And that brings us back to today’s verse, “Jesus wept.” It can feel difficult to understand this verse at some level because Jesus kept saying to all those around him both before and after Lazarus had died, that Lazarus would live. Jesus knew that Lazarus was not really gone forever. In light of that, what does it mean that before he raised Lazarus from the dead, that he wept for him? How could his grief have been sincere when he knew his loss was not long lasting or real?
I belief Jesus’ grief was real. I think that Jesus realized, and reminds us through his grief, that new life never looks the same as old life. A resurrected person doesn’t look the same or act the same as a person who has never died. We are changed by the losses we experience, the deaths we live through. Roberta Bondi sums it up well in her book “Memories of God” with these words, “Even Jesus was resurrected with his wounds.” Jesus, too, was not the same after his resurrection and he knew that Lazarus, too, would not be the same. He grieved the Lazarus that died because the Lazarus who was raised would not be the same. He would be different, he would be changed by his experience of death.
The reality is that it is hard for us to look at those wounds, the wounds of life, the wounds that have forced us into lives different from what we imagined. It is hard to accept that even though new life has come, the old life is gone, really gone. But it is. Lazarus died. He truly and actually died. And while Jesus was able to bring new life to Lazarus, he first had to grieve for the life that had died, the life that was, the life that ended. That, to me, is the message in that one very important Biblical passage, “Jesus wept.” Jesus knows that we, too, must grieve for what was, grieve for what has past, for what is over, for what is done. It is only through grieving and letting go of the past that we can really truly be open to the wonders of the present, to the gifts of the now, to seeing the new life around us.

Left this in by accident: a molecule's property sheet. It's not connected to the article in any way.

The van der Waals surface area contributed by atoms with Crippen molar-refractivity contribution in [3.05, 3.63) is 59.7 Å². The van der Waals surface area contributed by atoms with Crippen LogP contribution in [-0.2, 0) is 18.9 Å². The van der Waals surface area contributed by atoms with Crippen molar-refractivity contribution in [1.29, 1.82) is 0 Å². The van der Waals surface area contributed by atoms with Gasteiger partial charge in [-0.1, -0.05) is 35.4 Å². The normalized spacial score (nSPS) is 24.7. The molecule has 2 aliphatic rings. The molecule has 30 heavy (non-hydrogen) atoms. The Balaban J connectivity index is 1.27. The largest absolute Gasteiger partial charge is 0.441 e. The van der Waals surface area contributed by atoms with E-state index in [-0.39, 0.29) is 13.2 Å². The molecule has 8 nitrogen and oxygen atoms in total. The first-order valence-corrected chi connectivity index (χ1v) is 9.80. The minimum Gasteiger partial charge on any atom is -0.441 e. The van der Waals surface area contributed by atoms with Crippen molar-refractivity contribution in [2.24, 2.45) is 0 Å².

Those two simple words, “Jesus wept” give us permission to not just live in the Easter celebration of new life, but to grieve the death that preceded it as well. “Jesus wept” gives us permission to recognize that every change includes grief, and that it is okay to feel that even as we look towards new life. Jesus wept. And we can, too.
I want to end by reading you a poem by Washington Irving:
There is a sacredness in tears.
They are not the mark of weakness, but of power.
They speak more eloquently than 10,000 tongues.
They are the messengers of overwhelming grief,
of deep contrition and of unspeakable love.
So today, I would like to invite you to come forward and put your pictures on the tables that are set up and name the Saints that have meant something to you. If you would like, tell one good thing about that person. If you did not bring a picture or a momento, I invite you still to come forward and say the name of someone whom you are remembering this day. For this is our celebration of the Saints: all those who have blessed our lives, and continue to do so with our memories and celebrations of their lives.